Teachers' perspectives of why and how they use the resources of informal science education sites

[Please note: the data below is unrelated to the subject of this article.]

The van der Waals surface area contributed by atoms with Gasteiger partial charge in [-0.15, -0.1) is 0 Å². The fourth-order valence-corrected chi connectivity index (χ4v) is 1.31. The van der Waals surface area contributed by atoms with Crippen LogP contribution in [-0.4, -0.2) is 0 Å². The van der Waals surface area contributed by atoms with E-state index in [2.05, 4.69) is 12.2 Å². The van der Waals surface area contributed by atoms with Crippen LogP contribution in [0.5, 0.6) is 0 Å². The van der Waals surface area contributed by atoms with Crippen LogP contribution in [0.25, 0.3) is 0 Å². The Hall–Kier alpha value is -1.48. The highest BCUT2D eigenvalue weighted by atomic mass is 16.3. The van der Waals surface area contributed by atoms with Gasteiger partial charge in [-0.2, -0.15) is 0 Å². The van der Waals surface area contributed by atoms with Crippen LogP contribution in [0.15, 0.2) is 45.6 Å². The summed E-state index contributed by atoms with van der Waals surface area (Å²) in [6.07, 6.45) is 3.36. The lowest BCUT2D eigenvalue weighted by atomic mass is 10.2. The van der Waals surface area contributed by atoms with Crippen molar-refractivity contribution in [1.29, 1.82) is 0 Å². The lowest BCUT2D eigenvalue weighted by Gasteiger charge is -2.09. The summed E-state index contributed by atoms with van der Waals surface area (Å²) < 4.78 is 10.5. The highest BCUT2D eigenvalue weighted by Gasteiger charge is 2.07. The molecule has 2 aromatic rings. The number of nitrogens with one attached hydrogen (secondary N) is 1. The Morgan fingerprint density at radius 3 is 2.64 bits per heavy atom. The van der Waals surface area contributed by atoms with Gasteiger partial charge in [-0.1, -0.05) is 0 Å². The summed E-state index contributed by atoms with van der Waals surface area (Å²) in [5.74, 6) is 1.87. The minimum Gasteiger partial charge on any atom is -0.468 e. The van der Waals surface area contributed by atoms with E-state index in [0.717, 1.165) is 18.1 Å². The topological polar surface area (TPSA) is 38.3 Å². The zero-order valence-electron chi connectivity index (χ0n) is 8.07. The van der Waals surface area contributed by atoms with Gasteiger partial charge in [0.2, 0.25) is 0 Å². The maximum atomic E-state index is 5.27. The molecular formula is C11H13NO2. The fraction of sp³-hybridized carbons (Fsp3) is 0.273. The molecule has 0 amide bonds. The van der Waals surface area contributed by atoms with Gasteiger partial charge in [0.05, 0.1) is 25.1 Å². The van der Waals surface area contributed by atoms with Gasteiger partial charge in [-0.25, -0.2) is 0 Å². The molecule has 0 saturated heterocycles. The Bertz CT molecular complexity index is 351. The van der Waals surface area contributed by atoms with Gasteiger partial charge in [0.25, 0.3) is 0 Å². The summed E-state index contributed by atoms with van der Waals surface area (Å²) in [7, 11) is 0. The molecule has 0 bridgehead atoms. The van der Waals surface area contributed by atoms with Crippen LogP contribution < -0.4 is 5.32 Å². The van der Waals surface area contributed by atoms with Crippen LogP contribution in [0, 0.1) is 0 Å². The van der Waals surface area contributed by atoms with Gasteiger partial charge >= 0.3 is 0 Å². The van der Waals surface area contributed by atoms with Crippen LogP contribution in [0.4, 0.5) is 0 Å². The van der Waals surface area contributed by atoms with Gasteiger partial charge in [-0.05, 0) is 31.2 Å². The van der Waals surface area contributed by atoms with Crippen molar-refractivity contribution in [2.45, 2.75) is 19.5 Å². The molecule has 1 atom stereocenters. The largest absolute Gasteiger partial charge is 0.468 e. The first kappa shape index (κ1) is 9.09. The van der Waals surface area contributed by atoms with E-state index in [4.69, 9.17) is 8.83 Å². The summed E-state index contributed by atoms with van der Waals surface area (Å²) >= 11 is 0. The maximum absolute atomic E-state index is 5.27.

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There has been a growing interest in fostering increased connections between schools and community resources – such as informal science sites. This is due, in part, to the recognition that museum learning has many potential advantages, including improving motivation and attitudes, and nurturing curiosity. Some teachers are using the resources of informal science sites more than others. The purpose of this study was to determine why and how some teachers have continually used the resources of informal science education sites. The study was situated within a constructivist paradigm and employed a naturalistic inquiry strategy. Emergent interviews were conducted with six elementary teachers who regularly used the resources of informal science sites. Observations of informal science use and relevant documents were also used in data analysis. Using a qualitative data analysis program, data were unitized, coded and emergent themes were identified. Findings indicated that the teachers shared many characteristics in terms of why they used informal science, and they situated this within the context of their approaches to science teaching. Yet they valued different aspects of informal science as a resource. Support, especially emotional and social support, for using informal science was also important to these teachers, although where this support came from differed among them. All of the teachers had a strong interest in science, were leaders in science education on many levels and tended to seek out science-related projects and activities. While they shared many characteristics in terms of their approach to science teaching, there was great variation in how these teachers used informal science sites and in the amount and kind of support they received. These findings support the notion that there may be many definitions of the effective use of informal science by elementary teachers.